Parts one and two of this series focused largely on cows. In this post I’ll wrap up with a focus on business and some final tips. I didn’t want to pry into David Hall’s personal finances. I asked him for the top-down view of his farm. David said they run 400 head of cattle on top of a couple of off-farm businesses. 400 cows and he has time to pursue other interests in town! So, where is the farm income? He sells 150 bulls each year. He sells culls at the local sale barn. When he ran hair sheep (something he suggests strongly, more later) he sold lambs and cull ewes at the local sale barn. They are into commodity production, seeking a high tonnage of medium-quality forage for a cow/calf operation instead of high-quality forage for a finishing operation. That distinction is key.
“To maintain profitability each cow has to bring in a calf at weaning time. Cows that are too hairy, too big or produce too much milk won’t last in a grazing operation.”
He breeds for fall calving. Cows are most fertile in the fall, the temperatures are cooler which helps when grazing fescue, those calves help soak up the spring flush of grass and he gets another flush of grass in the fall just as the cows are calving. He sells 18 month old bulls in the spring as well as weaned calves, just when both the local calf market and the bull market are at their peak.
Hall likes to feed hay. “Land costs are high. Feeding hay puts more head on the farm but you have to manage it carefully.” For 2-3 years he won’t need any hay. For 2-3 years he’ll need a little hay. For 2-3 years he’ll need lots of hay. Hall says to buy hay off-farm. This went well with his whole theme of allowing specialists to specialize. For example, someone else raises the stockers, he raises calves. Allowing someone else to put up hay and own the equipment frees up your time and capital. One less tractor could easily be 15 more cows. He drove home how important he thought this was by telling me his family had owned a green farm equipment dealership for 30 years. “Buying the hay off-farm may have $18-22 worth of fertilizer value (if you just roll out a round bale) we just rolled out for $25.” Once the cows eat it, the fertilizer value goes up and he doesn’t have to de-stock his farm when forage becomes scarce. I asked him how long he fed hay last winter (coming out of drought) and he said, “5 months. But each day I only fed the cows 20% of their diet in hay instead of feeding them 100% hay for 30 days.” That helped him stretch his stockpiled forage and increase recovery times. “Feeding hay can make you profitable.”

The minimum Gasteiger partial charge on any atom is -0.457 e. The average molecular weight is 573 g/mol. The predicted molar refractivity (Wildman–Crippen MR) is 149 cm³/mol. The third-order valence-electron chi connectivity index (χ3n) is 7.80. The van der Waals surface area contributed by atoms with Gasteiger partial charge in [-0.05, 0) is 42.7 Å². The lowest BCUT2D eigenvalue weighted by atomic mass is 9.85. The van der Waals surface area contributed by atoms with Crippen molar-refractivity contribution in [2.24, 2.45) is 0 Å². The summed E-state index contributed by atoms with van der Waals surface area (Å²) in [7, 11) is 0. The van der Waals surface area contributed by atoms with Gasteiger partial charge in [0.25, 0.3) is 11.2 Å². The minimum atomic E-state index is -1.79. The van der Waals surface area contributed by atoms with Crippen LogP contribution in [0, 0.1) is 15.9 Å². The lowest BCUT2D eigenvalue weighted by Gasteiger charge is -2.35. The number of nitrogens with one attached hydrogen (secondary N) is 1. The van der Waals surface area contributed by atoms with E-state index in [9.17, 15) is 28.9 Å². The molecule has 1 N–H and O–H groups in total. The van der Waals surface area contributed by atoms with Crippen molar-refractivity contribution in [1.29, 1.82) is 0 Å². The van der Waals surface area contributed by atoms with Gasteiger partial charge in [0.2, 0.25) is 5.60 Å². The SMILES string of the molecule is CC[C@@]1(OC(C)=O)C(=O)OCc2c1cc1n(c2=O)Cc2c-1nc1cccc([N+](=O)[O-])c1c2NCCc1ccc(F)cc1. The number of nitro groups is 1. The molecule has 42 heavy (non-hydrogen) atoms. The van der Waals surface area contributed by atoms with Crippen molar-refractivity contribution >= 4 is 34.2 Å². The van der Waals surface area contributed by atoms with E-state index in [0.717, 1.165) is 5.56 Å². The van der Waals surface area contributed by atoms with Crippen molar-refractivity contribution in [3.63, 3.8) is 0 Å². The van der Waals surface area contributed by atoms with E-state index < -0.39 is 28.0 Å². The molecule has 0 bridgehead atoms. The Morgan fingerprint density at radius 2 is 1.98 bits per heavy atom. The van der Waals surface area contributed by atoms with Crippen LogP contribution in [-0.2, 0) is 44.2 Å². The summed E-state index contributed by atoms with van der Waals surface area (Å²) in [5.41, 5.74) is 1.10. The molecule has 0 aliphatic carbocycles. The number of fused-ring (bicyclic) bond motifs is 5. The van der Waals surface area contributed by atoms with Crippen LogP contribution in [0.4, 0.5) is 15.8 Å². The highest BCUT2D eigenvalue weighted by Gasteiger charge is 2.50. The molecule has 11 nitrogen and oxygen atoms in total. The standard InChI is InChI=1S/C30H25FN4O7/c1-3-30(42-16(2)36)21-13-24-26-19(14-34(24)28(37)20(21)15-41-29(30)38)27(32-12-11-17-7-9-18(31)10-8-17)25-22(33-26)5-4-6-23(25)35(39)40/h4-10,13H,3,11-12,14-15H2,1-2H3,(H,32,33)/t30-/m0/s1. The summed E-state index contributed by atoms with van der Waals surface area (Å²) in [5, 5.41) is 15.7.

David, I’m just getting started, next year I’ll have 60 acres and 10 cows. What would you suggest to help me get stocked? Here are his quick tips:
“Think about a marketing plan for calves. Raise good heifers for the next few years as they will be in demand.”
“Buy 10-20 sale barn cows, 100 ewes (hair sheep), spend heavily on getting fencing and water ready and buy in all hay. You’ll need a dog and better fencing to protect the sheep but sheep can be quite profitable and will utilize forage the cows ignore. Parasites can be a real issue with sheep so you will need to lengthen the time between grazings.”
“Manage grazing as well as you can. Whatever happens, do your best…but push for diversity.” (I think he meant both in livestock and in landscape.)
Livestock are employees. “Fire employees that don’t work.”
“A short, defined breeding season will push things forward faster than anything you can do.”